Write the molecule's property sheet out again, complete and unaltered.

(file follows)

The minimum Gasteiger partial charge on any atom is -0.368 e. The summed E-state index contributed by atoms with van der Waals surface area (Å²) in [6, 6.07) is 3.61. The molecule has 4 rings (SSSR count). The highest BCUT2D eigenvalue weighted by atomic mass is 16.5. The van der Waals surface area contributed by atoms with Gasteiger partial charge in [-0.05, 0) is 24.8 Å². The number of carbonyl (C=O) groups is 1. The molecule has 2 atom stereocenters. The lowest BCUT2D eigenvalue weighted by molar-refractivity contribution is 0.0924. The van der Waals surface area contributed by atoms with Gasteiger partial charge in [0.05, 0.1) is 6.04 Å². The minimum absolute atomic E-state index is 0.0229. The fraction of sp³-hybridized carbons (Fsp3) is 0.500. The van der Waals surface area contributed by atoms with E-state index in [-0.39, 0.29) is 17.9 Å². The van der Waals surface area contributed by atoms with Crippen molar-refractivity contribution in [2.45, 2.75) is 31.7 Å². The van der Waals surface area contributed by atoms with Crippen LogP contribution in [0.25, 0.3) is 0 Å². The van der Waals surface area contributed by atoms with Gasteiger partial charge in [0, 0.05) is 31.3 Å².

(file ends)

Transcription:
The minimum Gasteiger partial charge on any atom is -0.368 e. The summed E-state index contributed by atoms with van der Waals surface area (Å²) in [6, 6.07) is 3.61. The molecule has 4 rings (SSSR count). The highest BCUT2D eigenvalue weighted by atomic mass is 16.5. The van der Waals surface area contributed by atoms with Gasteiger partial charge in [-0.05, 0) is 24.8 Å². The number of carbonyl (C=O) groups is 1. The molecule has 2 atom stereocenters. The lowest BCUT2D eigenvalue weighted by molar-refractivity contribution is 0.0924. The van der Waals surface area contributed by atoms with Gasteiger partial charge in [0.05, 0.1) is 6.04 Å². The minimum absolute atomic E-state index is 0.0229. The fraction of sp³-hybridized carbons (Fsp3) is 0.500. The van der Waals surface area contributed by atoms with E-state index in [-0.39, 0.29) is 17.9 Å². The van der Waals surface area contributed by atoms with Crippen molar-refractivity contribution in [2.45, 2.75) is 31.7 Å². The van der Waals surface area contributed by atoms with Crippen LogP contribution in [0.25, 0.3) is 0 Å². The van der Waals surface area contributed by atoms with Gasteiger partial charge in [0, 0.05) is 31.3 Å².